The second album from Mick Hobbs’ Officer! (the punctuation’s part of the name) was released on vinyl in 1988. It’s been dusted off- or “remastered from the original reel-to-reel tapes” to give it the proper term- and released on CD by KlangGalerie with five bonus unreleased instrumental tracks from around the same time, as part of a rather prolific output.
It’s very 1988, in many ways- a lo-fi guitar-pop with a quirky, folky attitude and the occasional tilt towards the weird, backed up with a pleasant richness of guest string and wind instruments. The sound quality would have felt low-budget even then, and a bit of remastering doesn’t disguise the generally grungy feel. What carries it above that slight sonic problem is the fact it has a very strong ear for a catchy hook and a catchy riff, with elements like the chorus of “Coma” or the infectious opening riff of “Simone” undeniably strong pieces of song-writing.
Certain parts, like the Jethro Tull-ish flute of delightfully odd “r Tune” (a Simon Bates-sampling tune that Bates would never have played), feel both more eccentric and slightly older, harking back to a more experimental 60’s studio feel. “Remove Your Hat”’s first part has that barking mad avantgarde spaciousness, before the second part develops into a song that’s halfway to Madchester, while the Beatles-ripping riff of “Bright Star” seems like a more overt throwback.
“r Tune” is also an example of the unusual lyrical approach, which sits somewhere between straight-faced, wacky and ironic, without ever settling into overt comedy. “Simone, she leaves me accident prone, so I’d better leave her alone [...], keeping her body in tone, with food that’s organically grown” is poetry. The introverted but sweet love song parts, such as “(I’ve Got A) Nice Girlfriend”, never quite reaches Jilted John territory, but it’s not far off, while the simple and innocent approach stretches into wilful ironic pretend-dumbness in songs like “Hid It (‘Cos I Wanted You To Find It)”.
As quite a contrast, the five previously unreleased instrumental bonus tracks, rather than being the sparse pop-demo sound that I might have anticipated, are rich experimental pieces with analogue synths and complex time signatures that hint at a very different but equally interesting compositional approach. “Distal Interphalangeal”’s mesmerising counter-play of repeating plinky bell sounds with spontaneous growls is a particular highlight.
It’s oddly endearing from start to finish, and while the clanginess and sonic quality of the guitar does start grating over the course of an hour, it’s an interesting way to get introduced to Hobbs as an off-beat songwriter with some great tunes.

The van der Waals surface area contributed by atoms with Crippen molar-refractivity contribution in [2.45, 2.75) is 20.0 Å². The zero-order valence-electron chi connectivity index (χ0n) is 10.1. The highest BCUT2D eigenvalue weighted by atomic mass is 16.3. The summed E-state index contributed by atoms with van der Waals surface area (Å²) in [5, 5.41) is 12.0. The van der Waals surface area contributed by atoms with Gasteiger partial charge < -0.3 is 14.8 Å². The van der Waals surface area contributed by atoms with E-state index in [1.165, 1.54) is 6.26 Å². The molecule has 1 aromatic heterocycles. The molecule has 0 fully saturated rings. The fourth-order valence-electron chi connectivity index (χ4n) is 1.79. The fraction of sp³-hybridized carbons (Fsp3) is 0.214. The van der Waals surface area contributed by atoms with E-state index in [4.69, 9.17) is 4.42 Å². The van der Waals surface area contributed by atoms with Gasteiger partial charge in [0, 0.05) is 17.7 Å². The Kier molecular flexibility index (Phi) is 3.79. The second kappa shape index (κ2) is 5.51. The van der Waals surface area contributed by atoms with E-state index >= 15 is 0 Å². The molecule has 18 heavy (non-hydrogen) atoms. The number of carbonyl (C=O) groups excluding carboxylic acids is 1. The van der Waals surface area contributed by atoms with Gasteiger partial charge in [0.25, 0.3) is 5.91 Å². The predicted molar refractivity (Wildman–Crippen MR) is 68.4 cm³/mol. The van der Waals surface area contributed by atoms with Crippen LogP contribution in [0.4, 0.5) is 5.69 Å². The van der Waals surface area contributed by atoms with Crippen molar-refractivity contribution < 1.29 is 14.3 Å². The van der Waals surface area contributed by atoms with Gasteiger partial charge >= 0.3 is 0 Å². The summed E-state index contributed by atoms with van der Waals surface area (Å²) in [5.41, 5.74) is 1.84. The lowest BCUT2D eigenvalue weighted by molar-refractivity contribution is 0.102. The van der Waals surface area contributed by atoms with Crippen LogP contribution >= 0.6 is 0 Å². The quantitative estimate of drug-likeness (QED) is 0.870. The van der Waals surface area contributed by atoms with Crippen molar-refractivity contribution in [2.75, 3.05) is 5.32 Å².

Whether it’s channeling widespread frustrations in lockdown, or whether it’s just naturally naughty, Eric Shans & X Miss Ella’s Sexting With Strangers channels plenty of sexiness into its chunky electro house. The spoken-word vocal has very strong shades of Miss Kittin and some electroclash classics, while the house production is in that world too, but with fresh, polished production and a certain US smooth vibe in it.
There’s an original and an acid mix of “Sex And Dinner”, and for me it’s the 303’s of the acid mix that win the day on this one. The vocals are a little clearer, and there’s a slightly more rave-like urgency to it that fits nicely with the slightly Lil Louis-ish gradual erotic build-up in the breakdown, which jolts back into steady house for the final couple of minutes.
Additional track “Sparkly Unicorn” is slightly quirkier, with a slightly more progressive house tip and some lovely arp. X Miss Ella sings on this one, a lovely languid la-la-la with an appropriately tripped out feel that’s just the right side of lazy, while the electronics roll nicely with some bright fills and a feel-good (but not radio-friendly) tone.
It’s another reliable pack of tracks from the 3Bridge label, whose consistency of DJ-friendly output throughout a lockdown period has to be appreciated, whether it’s through loyalty or stubbornness! It’s exclusive to Beatport on June 26th, and everywhere else two weeks later.
Immediately from the intro to opening track “Harmless” it’s clear that this will be an electro-techno EP with purpose and attitude. Steady drum machine, pulsing but hard-edged Vangelis-ish basslines arrive first- but there’s a twist, when the guitar and vocals arrive and it all takes a slight turn for the indie. The slightly Dave Gahan-ish vocals (but early, more clean-sounding Dave Gahan) are introspective and just a little nervous-sounding.